I work for a small nonprofit. I love my job but don't make a lot of money, so saving for retirement is hard. The company offers a retirement plan that I contribute to, but there's no match. How can I save more?
This is a great question—and a great time to be asking it. With the challenges of the past year still fresh and people struggling to get back to some sort of normal, saving money is on everybody's mind, whether it's for planned expenses, an emergency fund, retirement or all of the above. On the positive side, Americans on average have been saving more, with personal savings rates the highest they've been in years. However, for a lot of folks, saving—especially for retirement—is an ongoing challenge.
So I'm happy your question gives me the chance to talk about a benefit from Uncle Sam that few people are aware of: the Saver's Credit—a special tax break for low-to-moderate income taxpayers who are specifically saving for retirement. And with April 15 just ahead, there's still time to take advantage of it for this tax year. Here's how it works.
What it does
The Saver's Credit gives you a tax credit of 50 percent, 20 percent or 10 percent on the first $2,000 in contributions you make to a retirement account. The percentage you get depends on your adjusted gross income (AGI) and filing status, but you could potentially claim a credit of up to $1,000—or up to $2,000 if you file jointly with your spouse. You might think of it as a retirement match from the government.
The Saver’s Credit is applied directly to your tax bill to reduce the amount of income tax you owe. For instance, if your tax bill is $1,000 and your credit is $400, you'd only owe $600. If your tax bill is $1,000 and your credit is $1,000, it's a wash. You'd owe nothing.
What if your tax bill is $500 and your credit is $1,000? Unfortunately, you'd only get the $500 applied to your bill. The Saver's Credit is non-refundable, meaning if your credit is larger than your bill, you don't get the difference.
How you qualify
To qualify, you must be 18 or older, not a full-time student, and not claimed as a dependent on someone else's tax return. Then you have to meet the AGI requirements. AGI is your gross income minus adjustments such as deductible retirement contributions, self-employment taxes, educator expenses and student loan interest.
To qualify for a 50 percent credit when filing your taxes for 2021, a single filer’s AGI can’t be more than $19,750. The AGI limit for a 20 percent credit is $21,500; for a 10 percent credit it's $33,000. The AGI limits for married filing jointly are $39,500, $43,000 and $66,000 respectively. These income limits have increased for 2022.
Of course, the final qualification is that you make a contribution to a retirement account. It's important to note that rollover contributions do not qualify for the credit, and eligible contributions may be reduced by recent retirement account distributions. There's lots of flexibility here because a wide range of retirement accounts are included: traditional and Roth IRAs, traditional and Roth 401(k)s, 403(b)s, 457 plans, SIMPLE and SEP IRAs, as well as TSP and ABLE accounts.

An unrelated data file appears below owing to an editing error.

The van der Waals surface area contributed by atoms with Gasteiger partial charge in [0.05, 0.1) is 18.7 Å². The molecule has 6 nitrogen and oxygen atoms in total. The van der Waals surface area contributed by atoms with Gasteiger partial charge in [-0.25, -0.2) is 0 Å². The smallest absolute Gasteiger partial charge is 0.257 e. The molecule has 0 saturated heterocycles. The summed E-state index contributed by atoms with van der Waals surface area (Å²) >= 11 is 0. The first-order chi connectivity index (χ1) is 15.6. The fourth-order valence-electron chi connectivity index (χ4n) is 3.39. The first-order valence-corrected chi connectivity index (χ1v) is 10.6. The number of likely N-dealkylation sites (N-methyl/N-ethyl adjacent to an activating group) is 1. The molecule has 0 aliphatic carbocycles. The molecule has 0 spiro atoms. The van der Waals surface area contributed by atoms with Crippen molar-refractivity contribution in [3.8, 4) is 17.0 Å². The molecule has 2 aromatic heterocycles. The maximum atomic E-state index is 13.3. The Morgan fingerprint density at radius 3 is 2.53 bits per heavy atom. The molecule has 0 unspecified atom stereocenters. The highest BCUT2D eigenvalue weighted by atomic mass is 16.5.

So let's say you're single, your income is $21,500 and you contributed $1,200 to your company retirement plan. You could claim a 20 percent tax credit of $240.
Now let's say you file jointly with your spouse, your combined AGI is $39,500 and you each put $1,000 (a total of $2,000) into an IRA. You'd both be able to claim a 50 percent tax credit for a total of $1,000.
When to claim it
First, be sure to make any 2021 IRA contributions by April 15 of 2021. Then you may be able to claim the Saver's Credit when you file your regular income taxes. The deadline for making 2021 contributions to other types of accounts eligible for the Saver’s Credit mentioned above was December 31, 2021. You'll need to file IRS form 8880, which will ask for your AGI.
And remember, a retirement contribution may be tax deductible, which can lower your AGI. So you could potentially get the benefit of the tax deduction for your contribution as well as the tax credit. It's kind of a double reward for saving. If you need help with determining if you qualify for the Saver’s Credit check out the IRS’s Interactive Tax Assistant. If you need more help with tax preparation, you may also qualify for free tax assistance from the IRS's Volunteer Income Tax Assistance (VITA) program.
Other ways to boost your savings
The Saver's Credit can be a welcome extra if you qualify, but even if you don't there are other ways to give your savings a boost. First, make sure that saving is included in your budget. Then set up automatic monthly transfers from your checking account to a savings account to make it easy. Think of it as paying yourself first.
If you have a company retirement plan, make sure you contribute enough to get any match. Upping your contribution by even a small percentage will increase your savings in the long run. No company plan? Stay at home spouse? You and your spouse may still be able to open an IRA and start making regular contributions. Also, look into a Health Savings Account (HSA) if you have a high deductible health plan. This is a great way to plan ahead for medical expenses, supplement retirement savings and save on taxes.
Finally, whenever you get a windfall—a raise, a bonus, a tax refund, even a gift—consider putting some of it in savings. The amounts you save may seem small at first, but don't get discouraged. They will add up over time. Then take the next step and invest your savings to help it potentially grow faster. With both saving and investing, time and consistency are two of the key factors in achieving your goals. Stick with it!
Have a personal finance question? Email us at email@example.com. Carrie cannot respond to questions directly, but your topic may be considered for a future article. For Schwab account questions and general inquiries, contact Schwab.